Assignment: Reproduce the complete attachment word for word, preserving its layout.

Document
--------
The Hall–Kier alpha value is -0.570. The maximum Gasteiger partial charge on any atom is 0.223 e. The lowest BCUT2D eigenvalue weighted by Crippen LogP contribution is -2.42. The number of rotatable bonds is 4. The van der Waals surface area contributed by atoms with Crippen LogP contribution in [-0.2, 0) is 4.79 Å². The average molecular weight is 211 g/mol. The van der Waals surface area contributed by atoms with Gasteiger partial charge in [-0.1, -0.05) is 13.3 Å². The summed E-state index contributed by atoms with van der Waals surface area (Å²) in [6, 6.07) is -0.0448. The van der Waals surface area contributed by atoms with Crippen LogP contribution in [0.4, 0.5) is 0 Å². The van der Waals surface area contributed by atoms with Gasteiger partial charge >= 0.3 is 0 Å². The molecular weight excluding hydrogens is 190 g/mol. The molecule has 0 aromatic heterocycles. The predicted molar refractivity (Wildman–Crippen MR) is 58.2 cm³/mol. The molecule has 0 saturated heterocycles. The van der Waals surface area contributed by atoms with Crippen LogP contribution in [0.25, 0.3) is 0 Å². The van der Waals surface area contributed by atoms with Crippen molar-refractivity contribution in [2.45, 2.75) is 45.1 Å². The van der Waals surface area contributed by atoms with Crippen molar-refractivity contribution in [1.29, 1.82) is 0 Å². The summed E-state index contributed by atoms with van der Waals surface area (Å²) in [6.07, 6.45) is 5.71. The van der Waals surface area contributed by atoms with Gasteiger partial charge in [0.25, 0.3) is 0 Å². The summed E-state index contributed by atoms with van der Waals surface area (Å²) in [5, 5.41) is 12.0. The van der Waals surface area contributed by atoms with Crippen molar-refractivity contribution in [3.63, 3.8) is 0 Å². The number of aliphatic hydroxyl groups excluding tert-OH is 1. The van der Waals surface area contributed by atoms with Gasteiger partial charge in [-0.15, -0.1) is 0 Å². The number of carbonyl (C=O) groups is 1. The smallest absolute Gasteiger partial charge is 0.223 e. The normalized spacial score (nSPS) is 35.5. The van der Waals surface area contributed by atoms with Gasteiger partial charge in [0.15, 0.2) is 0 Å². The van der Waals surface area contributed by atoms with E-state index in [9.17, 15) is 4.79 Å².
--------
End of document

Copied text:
The Hall–Kier alpha value is -0.570. The maximum Gasteiger partial charge on any atom is 0.223 e. The lowest BCUT2D eigenvalue weighted by Crippen LogP contribution is -2.42. The number of rotatable bonds is 4. The van der Waals surface area contributed by atoms with Crippen LogP contribution in [-0.2, 0) is 4.79 Å². The average molecular weight is 211 g/mol. The van der Waals surface area contributed by atoms with Gasteiger partial charge in [-0.1, -0.05) is 13.3 Å². The summed E-state index contributed by atoms with van der Waals surface area (Å²) in [6, 6.07) is -0.0448. The van der Waals surface area contributed by atoms with Crippen LogP contribution in [0.4, 0.5) is 0 Å². The van der Waals surface area contributed by atoms with Gasteiger partial charge >= 0.3 is 0 Å². The molecular weight excluding hydrogens is 190 g/mol. The molecule has 0 aromatic heterocycles. The predicted molar refractivity (Wildman–Crippen MR) is 58.2 cm³/mol. The molecule has 0 saturated heterocycles. The van der Waals surface area contributed by atoms with Crippen LogP contribution in [0.25, 0.3) is 0 Å². The van der Waals surface area contributed by atoms with Crippen molar-refractivity contribution in [2.45, 2.75) is 45.1 Å². The van der Waals surface area contributed by atoms with Crippen molar-refractivity contribution in [1.29, 1.82) is 0 Å². The summed E-state index contributed by atoms with van der Waals surface area (Å²) in [6.07, 6.45) is 5.71. The van der Waals surface area contributed by atoms with Gasteiger partial charge in [0.25, 0.3) is 0 Å². The summed E-state index contributed by atoms with van der Waals surface area (Å²) in [5, 5.41) is 12.0. The van der Waals surface area contributed by atoms with Crippen molar-refractivity contribution in [3.63, 3.8) is 0 Å². The number of aliphatic hydroxyl groups excluding tert-OH is 1. The van der Waals surface area contributed by atoms with Gasteiger partial charge in [-0.15, -0.1) is 0 Å². The number of carbonyl (C=O) groups is 1. The smallest absolute Gasteiger partial charge is 0.223 e. The normalized spacial score (nSPS) is 35.5. The van der Waals surface area contributed by atoms with Gasteiger partial charge in [0.15, 0.2) is 0 Å². The van der Waals surface area contributed by atoms with E-state index in [9.17, 15) is 4.79 Å².